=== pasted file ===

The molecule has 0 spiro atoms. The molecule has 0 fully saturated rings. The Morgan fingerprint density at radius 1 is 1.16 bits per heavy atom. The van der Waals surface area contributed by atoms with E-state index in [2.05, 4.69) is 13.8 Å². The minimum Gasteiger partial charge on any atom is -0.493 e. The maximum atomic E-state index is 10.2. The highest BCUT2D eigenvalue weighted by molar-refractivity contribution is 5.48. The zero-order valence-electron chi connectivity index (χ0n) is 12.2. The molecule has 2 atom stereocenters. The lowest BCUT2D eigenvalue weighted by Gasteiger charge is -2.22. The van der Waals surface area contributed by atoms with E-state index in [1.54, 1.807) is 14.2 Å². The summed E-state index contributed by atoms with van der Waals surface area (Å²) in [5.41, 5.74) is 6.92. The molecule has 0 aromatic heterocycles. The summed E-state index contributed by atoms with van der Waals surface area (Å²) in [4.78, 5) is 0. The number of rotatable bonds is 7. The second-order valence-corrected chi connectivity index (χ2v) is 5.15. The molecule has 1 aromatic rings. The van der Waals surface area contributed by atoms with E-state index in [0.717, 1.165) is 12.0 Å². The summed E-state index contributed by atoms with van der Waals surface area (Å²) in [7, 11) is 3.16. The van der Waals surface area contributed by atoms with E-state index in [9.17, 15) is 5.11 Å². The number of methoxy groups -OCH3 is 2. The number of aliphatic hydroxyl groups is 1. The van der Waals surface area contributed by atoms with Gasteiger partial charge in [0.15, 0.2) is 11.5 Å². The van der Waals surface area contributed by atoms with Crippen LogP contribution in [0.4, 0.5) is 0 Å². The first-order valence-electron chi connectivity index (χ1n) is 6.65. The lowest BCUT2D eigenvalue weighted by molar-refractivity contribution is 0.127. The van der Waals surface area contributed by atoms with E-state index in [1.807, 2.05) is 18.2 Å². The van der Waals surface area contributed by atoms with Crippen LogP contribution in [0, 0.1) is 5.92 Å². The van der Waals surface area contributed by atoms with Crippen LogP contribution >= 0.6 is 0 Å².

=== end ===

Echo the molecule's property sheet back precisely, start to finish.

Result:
The molecule has 0 spiro atoms. The molecule has 0 fully saturated rings. The Morgan fingerprint density at radius 1 is 1.16 bits per heavy atom. The van der Waals surface area contributed by atoms with E-state index in [2.05, 4.69) is 13.8 Å². The minimum Gasteiger partial charge on any atom is -0.493 e. The maximum atomic E-state index is 10.2. The highest BCUT2D eigenvalue weighted by molar-refractivity contribution is 5.48. The zero-order valence-electron chi connectivity index (χ0n) is 12.2. The molecule has 2 atom stereocenters. The lowest BCUT2D eigenvalue weighted by Gasteiger charge is -2.22. The van der Waals surface area contributed by atoms with E-state index in [1.54, 1.807) is 14.2 Å². The summed E-state index contributed by atoms with van der Waals surface area (Å²) in [5.41, 5.74) is 6.92. The molecule has 0 aromatic heterocycles. The summed E-state index contributed by atoms with van der Waals surface area (Å²) in [4.78, 5) is 0. The number of rotatable bonds is 7. The second-order valence-corrected chi connectivity index (χ2v) is 5.15. The molecule has 1 aromatic rings. The van der Waals surface area contributed by atoms with E-state index in [0.717, 1.165) is 12.0 Å². The summed E-state index contributed by atoms with van der Waals surface area (Å²) in [7, 11) is 3.16. The van der Waals surface area contributed by atoms with E-state index in [9.17, 15) is 5.11 Å². The number of methoxy groups -OCH3 is 2. The number of aliphatic hydroxyl groups is 1. The van der Waals surface area contributed by atoms with Gasteiger partial charge in [0.15, 0.2) is 11.5 Å². The van der Waals surface area contributed by atoms with Crippen LogP contribution in [0.4, 0.5) is 0 Å². The first-order valence-electron chi connectivity index (χ1n) is 6.65. The lowest BCUT2D eigenvalue weighted by molar-refractivity contribution is 0.127. The van der Waals surface area contributed by atoms with E-state index in [1.807, 2.05) is 18.2 Å². The van der Waals surface area contributed by atoms with Crippen LogP contribution in [0, 0.1) is 5.92 Å². The van der Waals surface area contributed by atoms with Crippen LogP contribution >= 0.6 is 0 Å².